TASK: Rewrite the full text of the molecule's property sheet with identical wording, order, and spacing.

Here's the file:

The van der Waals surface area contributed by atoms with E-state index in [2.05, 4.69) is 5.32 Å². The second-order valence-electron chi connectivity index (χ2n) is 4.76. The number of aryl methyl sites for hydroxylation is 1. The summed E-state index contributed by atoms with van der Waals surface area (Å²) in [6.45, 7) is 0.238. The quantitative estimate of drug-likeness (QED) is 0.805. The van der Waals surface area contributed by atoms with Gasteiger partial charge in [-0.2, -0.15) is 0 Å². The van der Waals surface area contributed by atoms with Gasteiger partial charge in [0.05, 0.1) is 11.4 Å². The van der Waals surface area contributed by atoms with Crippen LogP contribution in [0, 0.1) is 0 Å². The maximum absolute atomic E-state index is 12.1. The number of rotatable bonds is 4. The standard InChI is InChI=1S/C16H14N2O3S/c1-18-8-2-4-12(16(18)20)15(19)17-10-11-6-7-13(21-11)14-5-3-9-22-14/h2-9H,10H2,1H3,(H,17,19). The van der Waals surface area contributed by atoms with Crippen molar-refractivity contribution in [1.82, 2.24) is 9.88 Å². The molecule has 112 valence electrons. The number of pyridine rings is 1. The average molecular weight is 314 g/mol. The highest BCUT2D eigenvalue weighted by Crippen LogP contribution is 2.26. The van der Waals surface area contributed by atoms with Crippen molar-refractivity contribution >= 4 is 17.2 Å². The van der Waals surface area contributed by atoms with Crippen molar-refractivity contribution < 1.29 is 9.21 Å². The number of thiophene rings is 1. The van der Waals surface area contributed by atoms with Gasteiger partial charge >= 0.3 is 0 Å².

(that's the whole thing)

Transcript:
The van der Waals surface area contributed by atoms with E-state index in [2.05, 4.69) is 5.32 Å². The second-order valence-electron chi connectivity index (χ2n) is 4.76. The number of aryl methyl sites for hydroxylation is 1. The summed E-state index contributed by atoms with van der Waals surface area (Å²) in [6.45, 7) is 0.238. The quantitative estimate of drug-likeness (QED) is 0.805. The van der Waals surface area contributed by atoms with Gasteiger partial charge in [-0.2, -0.15) is 0 Å². The van der Waals surface area contributed by atoms with Gasteiger partial charge in [0.05, 0.1) is 11.4 Å². The van der Waals surface area contributed by atoms with Crippen LogP contribution in [0, 0.1) is 0 Å². The maximum absolute atomic E-state index is 12.1. The number of rotatable bonds is 4. The standard InChI is InChI=1S/C16H14N2O3S/c1-18-8-2-4-12(16(18)20)15(19)17-10-11-6-7-13(21-11)14-5-3-9-22-14/h2-9H,10H2,1H3,(H,17,19). The van der Waals surface area contributed by atoms with Crippen molar-refractivity contribution in [1.82, 2.24) is 9.88 Å². The molecule has 112 valence electrons. The number of pyridine rings is 1. The average molecular weight is 314 g/mol. The highest BCUT2D eigenvalue weighted by Crippen LogP contribution is 2.26. The van der Waals surface area contributed by atoms with Crippen molar-refractivity contribution >= 4 is 17.2 Å². The van der Waals surface area contributed by atoms with Crippen molar-refractivity contribution < 1.29 is 9.21 Å². The number of thiophene rings is 1. The van der Waals surface area contributed by atoms with Gasteiger partial charge >= 0.3 is 0 Å².